What started with a friend urging me to share my insight then became a blog about science and now is a great deal more. Science for Fitness has become a project, one that is constantly growing and evolving. A long-term vision is in place, one that will hopefully have a unique positive influence on the maintenance of human health and fitness for all individuals. Although constantly being refined, portions of this long-term vision are in place and represented by specific missions. They are presented below in the order they developed over time.
Mission 1: To give the general public the tools necessary to assess the credibility, relevance, and limitations of scientific studies and media reports. The general public has a right to understand scientific studies pertaining to disease, health, and fitness – they should not simply be at the mercy of what doctors, scientists, and reporters tell them. Science is diverse and complicated, but all scientific studies are evaluated the same way. By highlighting scientific studies and breaking them down critically and as objectively as possible, Science for Fitness will show the reader how to think about the science they encounter in their lives. This is no easy task as the knowledge base for individuals varies significantly, but that doesn’t mean it cannot be done. In the end, the answer lies not in oversimplifying science or talking down to the public, but emphasizing the right information.
Mission 2: To give the general public access to personalized health & fitness education, consultation, and training. Even armed with the right tools for evaluating science, there are times when an individual realizes they need more and want to be more proactive in their health. They might want a greater understanding of a topic, personalized tips for living a healthy life, or want an expert to serve as a motivator/planner towards achieving their health and fitness goals. Science for Fitness helps fill this need through blog articles and YouTube videos as well as personal training, online coaching, nutrition plans and seminars.
1) Does this site provide medical advice?
No. Science for Fitness, and all content therein, does not provide medical advice, diagnosis or treatment, nor should it be taken as a substitute for direction by qualified healthcare professionals. The site is designed to be a forum for a critical examination of scientific literature paired with personal insight from the author. This site is for informational purposes only. Readers must ultimately judge for themselves what information they deem useful or not.
2) Is all content and are all opinions on this site that of Hayden-William Courtland, PhD, or are there other contributors?
If an entry or other content is contributed by an individual other than Dr. Courtland, a clear indication of the contributor and their credentials will be given.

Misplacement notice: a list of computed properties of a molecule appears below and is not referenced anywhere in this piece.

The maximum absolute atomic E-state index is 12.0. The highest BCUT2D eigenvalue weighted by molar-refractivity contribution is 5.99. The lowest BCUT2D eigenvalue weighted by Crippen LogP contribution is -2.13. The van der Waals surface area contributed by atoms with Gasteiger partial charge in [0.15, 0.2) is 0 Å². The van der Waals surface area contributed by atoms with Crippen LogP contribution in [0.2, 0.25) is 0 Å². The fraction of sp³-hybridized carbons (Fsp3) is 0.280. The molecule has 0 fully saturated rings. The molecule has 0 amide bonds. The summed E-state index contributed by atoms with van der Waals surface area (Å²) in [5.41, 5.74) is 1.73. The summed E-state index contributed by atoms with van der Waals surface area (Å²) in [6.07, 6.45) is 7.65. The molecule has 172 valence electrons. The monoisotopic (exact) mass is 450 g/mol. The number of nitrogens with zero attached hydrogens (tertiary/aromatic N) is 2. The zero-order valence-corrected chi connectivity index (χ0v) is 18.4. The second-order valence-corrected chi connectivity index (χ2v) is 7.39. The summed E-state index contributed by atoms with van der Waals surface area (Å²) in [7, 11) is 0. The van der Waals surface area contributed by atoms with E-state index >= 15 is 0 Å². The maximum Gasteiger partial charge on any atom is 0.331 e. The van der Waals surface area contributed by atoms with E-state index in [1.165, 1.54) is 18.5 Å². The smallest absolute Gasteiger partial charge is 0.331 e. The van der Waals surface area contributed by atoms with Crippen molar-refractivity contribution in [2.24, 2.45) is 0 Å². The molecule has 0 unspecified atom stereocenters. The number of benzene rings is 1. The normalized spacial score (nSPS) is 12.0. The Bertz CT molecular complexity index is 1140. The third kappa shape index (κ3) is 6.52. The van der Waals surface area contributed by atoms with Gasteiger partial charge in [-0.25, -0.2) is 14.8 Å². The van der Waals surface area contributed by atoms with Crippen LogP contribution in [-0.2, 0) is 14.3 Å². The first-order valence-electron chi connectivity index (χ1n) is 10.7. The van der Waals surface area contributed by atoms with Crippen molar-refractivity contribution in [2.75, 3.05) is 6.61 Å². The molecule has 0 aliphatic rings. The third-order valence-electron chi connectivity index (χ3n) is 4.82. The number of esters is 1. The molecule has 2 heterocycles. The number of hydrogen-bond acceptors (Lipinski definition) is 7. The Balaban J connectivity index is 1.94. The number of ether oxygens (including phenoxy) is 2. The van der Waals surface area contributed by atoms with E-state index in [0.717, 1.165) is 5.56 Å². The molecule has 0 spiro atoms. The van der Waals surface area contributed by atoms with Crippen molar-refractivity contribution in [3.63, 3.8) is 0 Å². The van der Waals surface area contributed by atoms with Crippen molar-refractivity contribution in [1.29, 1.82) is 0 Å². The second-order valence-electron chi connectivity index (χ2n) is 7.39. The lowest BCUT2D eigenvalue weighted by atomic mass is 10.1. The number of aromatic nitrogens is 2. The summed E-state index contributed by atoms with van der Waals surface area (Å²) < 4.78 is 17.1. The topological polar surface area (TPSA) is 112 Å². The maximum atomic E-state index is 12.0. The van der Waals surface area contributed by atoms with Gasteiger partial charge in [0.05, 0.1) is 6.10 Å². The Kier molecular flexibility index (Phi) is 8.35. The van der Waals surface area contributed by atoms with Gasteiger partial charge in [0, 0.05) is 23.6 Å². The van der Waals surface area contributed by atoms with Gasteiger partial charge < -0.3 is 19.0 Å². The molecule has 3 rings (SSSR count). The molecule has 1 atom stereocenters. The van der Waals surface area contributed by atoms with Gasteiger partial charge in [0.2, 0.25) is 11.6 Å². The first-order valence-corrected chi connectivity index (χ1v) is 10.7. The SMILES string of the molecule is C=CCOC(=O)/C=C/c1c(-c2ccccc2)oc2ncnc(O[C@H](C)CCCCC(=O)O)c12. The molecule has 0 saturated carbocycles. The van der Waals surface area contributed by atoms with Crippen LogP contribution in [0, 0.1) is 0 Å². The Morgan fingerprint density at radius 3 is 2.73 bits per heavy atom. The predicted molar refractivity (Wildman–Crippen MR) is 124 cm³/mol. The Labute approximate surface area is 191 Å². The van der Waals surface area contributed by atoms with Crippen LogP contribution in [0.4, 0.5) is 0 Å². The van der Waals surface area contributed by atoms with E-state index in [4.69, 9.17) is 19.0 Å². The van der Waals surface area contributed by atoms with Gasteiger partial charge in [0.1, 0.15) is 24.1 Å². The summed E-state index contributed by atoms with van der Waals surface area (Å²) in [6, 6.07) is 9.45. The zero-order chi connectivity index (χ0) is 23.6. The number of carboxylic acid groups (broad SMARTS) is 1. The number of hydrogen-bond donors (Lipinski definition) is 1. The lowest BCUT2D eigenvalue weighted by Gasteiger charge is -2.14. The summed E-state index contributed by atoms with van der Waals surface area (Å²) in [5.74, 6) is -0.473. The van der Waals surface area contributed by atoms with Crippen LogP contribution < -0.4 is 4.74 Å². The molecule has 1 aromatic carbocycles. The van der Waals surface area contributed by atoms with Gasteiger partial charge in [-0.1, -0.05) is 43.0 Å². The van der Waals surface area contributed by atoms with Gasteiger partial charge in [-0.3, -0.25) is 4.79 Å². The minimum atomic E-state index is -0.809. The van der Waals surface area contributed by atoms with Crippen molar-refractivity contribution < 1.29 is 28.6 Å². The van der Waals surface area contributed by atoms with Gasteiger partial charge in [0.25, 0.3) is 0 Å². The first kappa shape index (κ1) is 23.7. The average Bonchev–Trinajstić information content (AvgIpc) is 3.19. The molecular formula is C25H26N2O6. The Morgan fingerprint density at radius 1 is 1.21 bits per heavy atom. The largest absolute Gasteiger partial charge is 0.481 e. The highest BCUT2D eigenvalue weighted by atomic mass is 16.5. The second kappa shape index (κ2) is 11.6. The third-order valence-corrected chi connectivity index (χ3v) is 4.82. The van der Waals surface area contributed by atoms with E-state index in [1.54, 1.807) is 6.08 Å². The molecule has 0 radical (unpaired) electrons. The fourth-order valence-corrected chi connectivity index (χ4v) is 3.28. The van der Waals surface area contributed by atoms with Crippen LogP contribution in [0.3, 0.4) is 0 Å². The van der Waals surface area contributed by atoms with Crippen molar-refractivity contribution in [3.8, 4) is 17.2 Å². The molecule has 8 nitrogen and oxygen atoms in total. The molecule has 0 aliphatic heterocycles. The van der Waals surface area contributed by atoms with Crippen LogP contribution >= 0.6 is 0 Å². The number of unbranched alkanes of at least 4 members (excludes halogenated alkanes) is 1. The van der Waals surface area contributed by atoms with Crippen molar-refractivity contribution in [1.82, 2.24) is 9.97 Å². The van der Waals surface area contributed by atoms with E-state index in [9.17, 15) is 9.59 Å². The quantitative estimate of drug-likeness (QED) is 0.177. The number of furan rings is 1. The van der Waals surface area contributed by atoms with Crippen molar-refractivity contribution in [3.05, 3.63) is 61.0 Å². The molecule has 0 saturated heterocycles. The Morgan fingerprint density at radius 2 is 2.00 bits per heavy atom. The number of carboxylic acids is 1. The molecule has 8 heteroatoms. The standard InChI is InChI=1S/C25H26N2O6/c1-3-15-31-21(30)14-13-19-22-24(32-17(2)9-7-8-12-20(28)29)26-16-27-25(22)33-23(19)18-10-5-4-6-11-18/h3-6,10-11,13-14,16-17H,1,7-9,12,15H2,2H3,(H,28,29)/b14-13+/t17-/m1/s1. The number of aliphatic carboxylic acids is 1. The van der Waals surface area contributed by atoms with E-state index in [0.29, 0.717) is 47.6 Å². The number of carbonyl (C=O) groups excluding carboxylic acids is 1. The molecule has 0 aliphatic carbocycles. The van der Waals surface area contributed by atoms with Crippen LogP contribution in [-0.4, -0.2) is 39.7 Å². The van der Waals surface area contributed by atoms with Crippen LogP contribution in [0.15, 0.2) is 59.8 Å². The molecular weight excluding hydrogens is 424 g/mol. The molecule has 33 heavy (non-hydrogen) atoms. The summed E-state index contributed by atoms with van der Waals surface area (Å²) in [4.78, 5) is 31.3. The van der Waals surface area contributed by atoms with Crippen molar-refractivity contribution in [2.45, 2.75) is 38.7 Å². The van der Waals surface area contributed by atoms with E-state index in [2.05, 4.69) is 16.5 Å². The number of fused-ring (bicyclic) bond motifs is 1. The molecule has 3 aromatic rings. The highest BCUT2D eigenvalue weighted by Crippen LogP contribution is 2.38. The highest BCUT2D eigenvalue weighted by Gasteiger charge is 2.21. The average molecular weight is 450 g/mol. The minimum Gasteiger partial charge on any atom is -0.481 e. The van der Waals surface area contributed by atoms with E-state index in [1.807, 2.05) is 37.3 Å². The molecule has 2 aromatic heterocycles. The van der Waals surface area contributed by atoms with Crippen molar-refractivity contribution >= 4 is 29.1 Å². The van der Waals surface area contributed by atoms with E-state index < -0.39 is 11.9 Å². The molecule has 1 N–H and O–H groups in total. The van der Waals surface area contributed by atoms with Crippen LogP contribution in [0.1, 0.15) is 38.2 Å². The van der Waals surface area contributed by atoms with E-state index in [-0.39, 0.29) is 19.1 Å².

3) If this site is meant to be a critical, objective review of the science, while also having content with personal views and insight, how is the reader to tell the difference?
The distinction is very important and central to the mission of this site. I think you will see the distinction quite clearly as the two approaches will often be separate posts entirely. In cases where they are combined into a single post, I make it a point to clearly state where my opinions and interpretations are coming into play.
4) Even when you are “objectively” critiquing a study, there really isn’t complete objectivity is there? How can there be since everyone has different backgrounds and knowledge levels, etc.?
This is an excellent point. But that doesn’t mean we shouldn’t try. We have studies that get published. We have health concerns the public needs addressed. We have to do the best with what we have. They key is to be as open and fair-minded as possible, to present all sides, and have a dialogue among all those interested, be they professionals or members of the public. The mission of this site is to foster this dialogue.
5) Can you post the original article for the study you are discussing?
If a study is open access, I will always post a link to that article for the public to view. However, not all studies are open access and some require subscriptions. I therefore generally post to the PubMed summary page as it will give a research summary if free access is not available.
6) Since Science for Fitness has a recommended products page, does this mean some product may be there simply because it generates revenue for you?
Any product or company that is recommended on Science for Fitness is there because I personally support one or more aspects of the company or its products. In most cases I am a direct consumer/supporter based on the investigation I have done on my own. In some cases the product or company may generate money for Science for Fitness and if this is the case it will be clearly indicated in the description paragraph. Whether a source of revenue for Science for Fitness or not, no company or product will be recommended on Science for Fitness if it is not something that I personally approve of as a product. I will not endorse a product simply because I have the ability to make money from it.